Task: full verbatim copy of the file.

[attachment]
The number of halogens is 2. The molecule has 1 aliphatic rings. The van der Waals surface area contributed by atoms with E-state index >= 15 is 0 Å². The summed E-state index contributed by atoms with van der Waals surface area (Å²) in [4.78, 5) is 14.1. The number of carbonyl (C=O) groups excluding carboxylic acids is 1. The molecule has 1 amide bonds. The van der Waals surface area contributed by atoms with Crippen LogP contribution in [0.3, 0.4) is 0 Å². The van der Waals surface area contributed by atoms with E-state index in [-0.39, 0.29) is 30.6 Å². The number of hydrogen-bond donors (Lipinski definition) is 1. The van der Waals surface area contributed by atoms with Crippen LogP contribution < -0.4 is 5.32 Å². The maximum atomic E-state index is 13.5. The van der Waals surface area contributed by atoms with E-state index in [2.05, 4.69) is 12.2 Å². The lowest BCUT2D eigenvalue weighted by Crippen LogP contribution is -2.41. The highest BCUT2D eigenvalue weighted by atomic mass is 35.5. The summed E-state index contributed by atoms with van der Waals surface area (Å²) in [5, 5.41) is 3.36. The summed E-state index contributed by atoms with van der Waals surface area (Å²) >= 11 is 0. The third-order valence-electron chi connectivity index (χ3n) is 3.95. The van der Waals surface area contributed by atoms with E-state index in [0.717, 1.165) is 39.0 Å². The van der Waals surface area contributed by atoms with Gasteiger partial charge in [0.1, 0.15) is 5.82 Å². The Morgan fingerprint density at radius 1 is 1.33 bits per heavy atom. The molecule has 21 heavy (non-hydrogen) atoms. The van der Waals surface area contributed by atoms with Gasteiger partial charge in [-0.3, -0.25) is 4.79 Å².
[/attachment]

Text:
The number of halogens is 2. The molecule has 1 aliphatic rings. The van der Waals surface area contributed by atoms with E-state index >= 15 is 0 Å². The summed E-state index contributed by atoms with van der Waals surface area (Å²) in [4.78, 5) is 14.1. The number of carbonyl (C=O) groups excluding carboxylic acids is 1. The molecule has 1 amide bonds. The van der Waals surface area contributed by atoms with Crippen LogP contribution in [0.3, 0.4) is 0 Å². The van der Waals surface area contributed by atoms with E-state index in [-0.39, 0.29) is 30.6 Å². The number of hydrogen-bond donors (Lipinski definition) is 1. The van der Waals surface area contributed by atoms with Crippen LogP contribution < -0.4 is 5.32 Å². The maximum atomic E-state index is 13.5. The van der Waals surface area contributed by atoms with E-state index in [2.05, 4.69) is 12.2 Å². The lowest BCUT2D eigenvalue weighted by Crippen LogP contribution is -2.41. The highest BCUT2D eigenvalue weighted by atomic mass is 35.5. The summed E-state index contributed by atoms with van der Waals surface area (Å²) in [5, 5.41) is 3.36. The summed E-state index contributed by atoms with van der Waals surface area (Å²) >= 11 is 0. The third-order valence-electron chi connectivity index (χ3n) is 3.95. The van der Waals surface area contributed by atoms with E-state index in [0.717, 1.165) is 39.0 Å². The van der Waals surface area contributed by atoms with Gasteiger partial charge in [0.1, 0.15) is 5.82 Å². The Morgan fingerprint density at radius 1 is 1.33 bits per heavy atom. The molecule has 21 heavy (non-hydrogen) atoms. The van der Waals surface area contributed by atoms with Gasteiger partial charge in [-0.3, -0.25) is 4.79 Å².